Fortunes change for UK Indians as Leicester hikes Diwali budget
Leicester, a city in the east Midlands that openly told thousands of Indians expelled by Idi Amin’s regime in Uganda in the early 1970s not to move there, has successfully integrated them over the years and is now hiking the annual budget for Diwali celebrations to over £100,000.world Updated: Jan 29, 2016 16:11 IST
Leicester, a city in the east Midlands that openly told thousands of Indians expelled by Idi Amin’s regime in Uganda in the early 1970s not to move there, has successfully integrated them over the years and is now hiking the annual budget for Diwali celebrations to over £100,000.
Considered a poster town for multiculturalism in Britain and Europe, the city has one of the largest concentrations of people of Indian – mostly Gujarati – origin. Twinned with Rajkot, it claims to offer the best of Indian cuisine and is home to several Indian banks and other links with India.
Leicester City Council funds annual Diwali celebrations that are reputed to be the largest outside India. The Diwali funding has almost touched one-third of its total budget of £384,500 for cultural events as the festival increases in popularity across faith groups.
The council has now proposed to raise the Diwali budget from £88,000 to £108,000. The plans include dropping £20,000 in funding for Navratri celebrations because it is “religious in nature and primarily for one faith group”.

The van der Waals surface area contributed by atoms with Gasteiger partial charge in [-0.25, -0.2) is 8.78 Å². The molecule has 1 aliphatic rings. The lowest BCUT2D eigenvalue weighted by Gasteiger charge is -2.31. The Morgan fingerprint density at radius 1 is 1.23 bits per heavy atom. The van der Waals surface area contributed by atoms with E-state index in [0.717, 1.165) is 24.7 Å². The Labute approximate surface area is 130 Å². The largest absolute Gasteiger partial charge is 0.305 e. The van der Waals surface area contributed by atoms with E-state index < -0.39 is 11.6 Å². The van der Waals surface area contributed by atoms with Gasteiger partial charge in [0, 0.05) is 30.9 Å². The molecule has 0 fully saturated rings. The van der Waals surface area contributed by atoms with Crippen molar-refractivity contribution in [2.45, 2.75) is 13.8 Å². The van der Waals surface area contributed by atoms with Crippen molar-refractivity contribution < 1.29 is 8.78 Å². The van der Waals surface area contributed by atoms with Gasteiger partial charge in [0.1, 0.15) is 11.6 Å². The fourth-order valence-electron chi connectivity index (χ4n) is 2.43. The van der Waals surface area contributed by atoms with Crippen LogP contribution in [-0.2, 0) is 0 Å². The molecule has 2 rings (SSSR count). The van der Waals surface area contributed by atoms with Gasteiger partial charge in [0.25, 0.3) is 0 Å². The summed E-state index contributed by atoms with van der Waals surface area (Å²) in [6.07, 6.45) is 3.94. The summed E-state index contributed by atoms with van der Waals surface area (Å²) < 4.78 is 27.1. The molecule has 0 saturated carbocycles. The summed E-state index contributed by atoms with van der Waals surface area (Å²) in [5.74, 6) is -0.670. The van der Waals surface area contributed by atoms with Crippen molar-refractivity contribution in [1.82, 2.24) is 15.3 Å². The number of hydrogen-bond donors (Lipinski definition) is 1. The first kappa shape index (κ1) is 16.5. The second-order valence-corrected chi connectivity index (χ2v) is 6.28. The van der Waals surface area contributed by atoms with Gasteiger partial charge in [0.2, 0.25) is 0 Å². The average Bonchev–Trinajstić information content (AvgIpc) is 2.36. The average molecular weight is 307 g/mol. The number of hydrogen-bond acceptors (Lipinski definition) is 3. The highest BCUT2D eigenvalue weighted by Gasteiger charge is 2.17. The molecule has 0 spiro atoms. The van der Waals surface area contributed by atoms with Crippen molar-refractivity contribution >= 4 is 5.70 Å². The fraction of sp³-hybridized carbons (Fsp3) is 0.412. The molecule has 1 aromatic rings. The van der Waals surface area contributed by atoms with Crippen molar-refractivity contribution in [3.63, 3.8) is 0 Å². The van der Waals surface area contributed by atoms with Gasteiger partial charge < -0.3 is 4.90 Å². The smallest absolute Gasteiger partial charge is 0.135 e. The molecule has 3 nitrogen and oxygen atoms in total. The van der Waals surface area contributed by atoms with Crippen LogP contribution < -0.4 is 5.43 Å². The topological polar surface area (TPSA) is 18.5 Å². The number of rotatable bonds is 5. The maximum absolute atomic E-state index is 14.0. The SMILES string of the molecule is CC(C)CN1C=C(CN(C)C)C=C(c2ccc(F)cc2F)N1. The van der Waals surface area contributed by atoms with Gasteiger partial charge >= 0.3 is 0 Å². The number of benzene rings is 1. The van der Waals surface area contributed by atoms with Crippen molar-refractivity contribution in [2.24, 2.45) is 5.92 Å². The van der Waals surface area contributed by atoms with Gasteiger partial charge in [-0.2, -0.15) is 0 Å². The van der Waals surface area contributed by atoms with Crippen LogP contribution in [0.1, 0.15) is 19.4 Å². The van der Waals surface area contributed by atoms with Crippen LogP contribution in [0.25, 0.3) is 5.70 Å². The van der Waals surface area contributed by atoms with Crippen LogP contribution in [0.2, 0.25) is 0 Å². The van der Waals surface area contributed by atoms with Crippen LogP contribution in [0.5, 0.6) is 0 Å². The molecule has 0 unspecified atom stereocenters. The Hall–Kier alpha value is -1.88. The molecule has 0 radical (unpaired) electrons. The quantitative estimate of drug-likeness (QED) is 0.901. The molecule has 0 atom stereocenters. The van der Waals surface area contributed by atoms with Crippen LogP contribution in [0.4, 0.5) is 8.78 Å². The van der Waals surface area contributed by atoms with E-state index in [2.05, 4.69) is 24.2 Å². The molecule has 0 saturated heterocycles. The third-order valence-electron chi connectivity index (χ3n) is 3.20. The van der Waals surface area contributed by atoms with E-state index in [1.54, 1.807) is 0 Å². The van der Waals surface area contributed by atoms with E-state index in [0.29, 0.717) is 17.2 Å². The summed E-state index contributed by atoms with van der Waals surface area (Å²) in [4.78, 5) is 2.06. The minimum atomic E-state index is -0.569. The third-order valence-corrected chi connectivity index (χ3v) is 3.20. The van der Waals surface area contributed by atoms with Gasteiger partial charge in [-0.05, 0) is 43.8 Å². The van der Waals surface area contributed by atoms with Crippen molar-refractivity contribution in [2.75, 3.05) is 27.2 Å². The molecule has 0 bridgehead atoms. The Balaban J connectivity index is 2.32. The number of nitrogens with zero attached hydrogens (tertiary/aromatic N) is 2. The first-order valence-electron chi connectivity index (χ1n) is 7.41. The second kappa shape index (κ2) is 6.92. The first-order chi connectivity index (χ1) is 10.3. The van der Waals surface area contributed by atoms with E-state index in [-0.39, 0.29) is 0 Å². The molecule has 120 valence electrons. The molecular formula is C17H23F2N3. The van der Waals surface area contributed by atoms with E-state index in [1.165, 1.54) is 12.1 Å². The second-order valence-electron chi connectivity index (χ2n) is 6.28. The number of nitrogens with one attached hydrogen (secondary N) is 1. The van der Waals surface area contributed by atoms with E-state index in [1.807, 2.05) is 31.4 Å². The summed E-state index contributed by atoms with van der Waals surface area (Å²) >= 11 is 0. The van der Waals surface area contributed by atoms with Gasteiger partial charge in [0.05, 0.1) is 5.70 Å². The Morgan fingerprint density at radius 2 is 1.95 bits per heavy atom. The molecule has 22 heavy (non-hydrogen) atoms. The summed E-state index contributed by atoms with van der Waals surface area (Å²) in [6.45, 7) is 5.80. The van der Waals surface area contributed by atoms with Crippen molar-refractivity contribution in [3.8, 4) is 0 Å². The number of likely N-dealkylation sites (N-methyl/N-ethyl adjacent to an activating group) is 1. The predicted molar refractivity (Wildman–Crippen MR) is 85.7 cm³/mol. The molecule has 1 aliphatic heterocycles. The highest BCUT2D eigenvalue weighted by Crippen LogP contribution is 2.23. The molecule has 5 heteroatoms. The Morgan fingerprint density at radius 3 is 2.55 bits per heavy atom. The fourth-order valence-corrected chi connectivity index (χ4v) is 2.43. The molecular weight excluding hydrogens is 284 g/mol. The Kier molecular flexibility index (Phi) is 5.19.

In 1972, the council had advised thousands of Indians facing expulsion from Uganda, in a newspaper advertisement, that it is “in your own interests and those of your family...(to) not come to Leicester”.
The new funding proposals are part of a review of funding for cultural events.
Assistant mayor Piara Singh Clair said: “Leicester’s packed calendar of events make a huge contribution to life in the city, bringing communities together and helping to make the city an attractive destination for visitors.”
He added: “This review gives us an opportunity to look again at the events that we support, helping to ensure that we continue to fund festivals that appeal to as many people as possible, that allow the cultural life of the city’s diverse communities to flourish, and that help boost the local economy.”
More than 27,000 Ugandan Indians had fled in the 1972 resettlement, leaving behind all their possessions, and with only the £50 in hand.